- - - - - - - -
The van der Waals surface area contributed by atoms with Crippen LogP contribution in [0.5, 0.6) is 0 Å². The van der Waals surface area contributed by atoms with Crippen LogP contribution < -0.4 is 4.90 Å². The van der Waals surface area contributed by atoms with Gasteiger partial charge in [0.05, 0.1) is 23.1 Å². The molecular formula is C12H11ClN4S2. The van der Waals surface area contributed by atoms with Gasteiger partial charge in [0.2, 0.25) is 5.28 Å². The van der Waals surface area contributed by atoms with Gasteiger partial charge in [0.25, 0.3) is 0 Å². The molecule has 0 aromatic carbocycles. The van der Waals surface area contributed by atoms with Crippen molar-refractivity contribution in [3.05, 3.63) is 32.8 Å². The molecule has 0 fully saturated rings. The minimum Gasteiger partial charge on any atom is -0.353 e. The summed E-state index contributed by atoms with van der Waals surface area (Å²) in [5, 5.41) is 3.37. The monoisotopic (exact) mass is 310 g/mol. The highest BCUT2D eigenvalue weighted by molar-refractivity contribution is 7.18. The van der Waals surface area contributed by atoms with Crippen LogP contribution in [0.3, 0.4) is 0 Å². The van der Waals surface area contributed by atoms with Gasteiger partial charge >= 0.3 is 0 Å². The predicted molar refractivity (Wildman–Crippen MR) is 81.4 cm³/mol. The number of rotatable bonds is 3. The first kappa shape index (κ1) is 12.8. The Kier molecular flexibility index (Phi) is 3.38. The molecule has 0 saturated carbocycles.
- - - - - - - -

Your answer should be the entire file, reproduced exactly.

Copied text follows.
The van der Waals surface area contributed by atoms with Crippen LogP contribution in [0.5, 0.6) is 0 Å². The van der Waals surface area contributed by atoms with Crippen LogP contribution < -0.4 is 4.90 Å². The van der Waals surface area contributed by atoms with Gasteiger partial charge in [0.05, 0.1) is 23.1 Å². The molecular formula is C12H11ClN4S2. The van der Waals surface area contributed by atoms with Gasteiger partial charge in [0.2, 0.25) is 5.28 Å². The van der Waals surface area contributed by atoms with Gasteiger partial charge in [0.25, 0.3) is 0 Å². The molecule has 0 aromatic carbocycles. The van der Waals surface area contributed by atoms with Crippen molar-refractivity contribution in [3.05, 3.63) is 32.8 Å². The molecule has 0 fully saturated rings. The minimum Gasteiger partial charge on any atom is -0.353 e. The summed E-state index contributed by atoms with van der Waals surface area (Å²) in [5, 5.41) is 3.37. The monoisotopic (exact) mass is 310 g/mol. The highest BCUT2D eigenvalue weighted by molar-refractivity contribution is 7.18. The van der Waals surface area contributed by atoms with Crippen LogP contribution in [0.3, 0.4) is 0 Å². The van der Waals surface area contributed by atoms with Gasteiger partial charge >= 0.3 is 0 Å². The predicted molar refractivity (Wildman–Crippen MR) is 81.4 cm³/mol. The number of rotatable bonds is 3. The first kappa shape index (κ1) is 12.8. The Kier molecular flexibility index (Phi) is 3.38. The molecule has 0 saturated carbocycles.